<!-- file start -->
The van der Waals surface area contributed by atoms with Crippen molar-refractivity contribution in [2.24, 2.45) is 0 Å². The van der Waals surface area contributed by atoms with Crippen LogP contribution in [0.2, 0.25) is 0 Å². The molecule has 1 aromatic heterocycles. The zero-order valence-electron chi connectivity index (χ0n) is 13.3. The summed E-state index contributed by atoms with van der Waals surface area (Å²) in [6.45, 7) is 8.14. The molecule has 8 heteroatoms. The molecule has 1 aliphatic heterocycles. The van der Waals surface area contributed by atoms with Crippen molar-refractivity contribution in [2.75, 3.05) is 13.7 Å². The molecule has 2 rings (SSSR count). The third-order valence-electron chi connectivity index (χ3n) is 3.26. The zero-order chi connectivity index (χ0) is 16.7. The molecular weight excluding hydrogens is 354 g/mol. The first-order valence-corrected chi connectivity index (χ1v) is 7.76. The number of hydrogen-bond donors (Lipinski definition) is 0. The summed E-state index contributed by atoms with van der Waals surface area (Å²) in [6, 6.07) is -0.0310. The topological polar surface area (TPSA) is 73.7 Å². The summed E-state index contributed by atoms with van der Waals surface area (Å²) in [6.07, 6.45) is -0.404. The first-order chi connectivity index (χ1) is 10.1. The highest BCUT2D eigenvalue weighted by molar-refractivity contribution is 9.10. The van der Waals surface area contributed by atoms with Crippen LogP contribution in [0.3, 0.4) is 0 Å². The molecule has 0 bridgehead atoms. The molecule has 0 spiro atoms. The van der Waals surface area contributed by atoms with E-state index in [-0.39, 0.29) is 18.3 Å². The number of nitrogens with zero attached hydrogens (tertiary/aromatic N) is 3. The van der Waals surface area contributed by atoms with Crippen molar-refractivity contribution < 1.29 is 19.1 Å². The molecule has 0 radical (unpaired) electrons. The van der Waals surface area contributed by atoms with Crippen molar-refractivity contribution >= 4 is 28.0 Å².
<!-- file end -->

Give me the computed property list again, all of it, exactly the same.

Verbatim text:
The van der Waals surface area contributed by atoms with Crippen molar-refractivity contribution in [2.24, 2.45) is 0 Å². The van der Waals surface area contributed by atoms with Crippen LogP contribution in [0.2, 0.25) is 0 Å². The molecule has 1 aromatic heterocycles. The zero-order valence-electron chi connectivity index (χ0n) is 13.3. The summed E-state index contributed by atoms with van der Waals surface area (Å²) in [6.45, 7) is 8.14. The molecule has 8 heteroatoms. The molecule has 1 aliphatic heterocycles. The van der Waals surface area contributed by atoms with Crippen molar-refractivity contribution in [2.75, 3.05) is 13.7 Å². The molecule has 2 rings (SSSR count). The third-order valence-electron chi connectivity index (χ3n) is 3.26. The zero-order chi connectivity index (χ0) is 16.7. The molecular weight excluding hydrogens is 354 g/mol. The first-order valence-corrected chi connectivity index (χ1v) is 7.76. The number of hydrogen-bond donors (Lipinski definition) is 0. The summed E-state index contributed by atoms with van der Waals surface area (Å²) in [6, 6.07) is -0.0310. The topological polar surface area (TPSA) is 73.7 Å². The summed E-state index contributed by atoms with van der Waals surface area (Å²) in [6.07, 6.45) is -0.404. The first-order chi connectivity index (χ1) is 10.1. The highest BCUT2D eigenvalue weighted by molar-refractivity contribution is 9.10. The van der Waals surface area contributed by atoms with Crippen LogP contribution in [0.3, 0.4) is 0 Å². The molecule has 0 bridgehead atoms. The molecule has 0 spiro atoms. The van der Waals surface area contributed by atoms with E-state index in [-0.39, 0.29) is 18.3 Å². The number of nitrogens with zero attached hydrogens (tertiary/aromatic N) is 3. The van der Waals surface area contributed by atoms with Crippen molar-refractivity contribution < 1.29 is 19.1 Å². The molecule has 0 radical (unpaired) electrons. The van der Waals surface area contributed by atoms with Crippen molar-refractivity contribution >= 4 is 28.0 Å².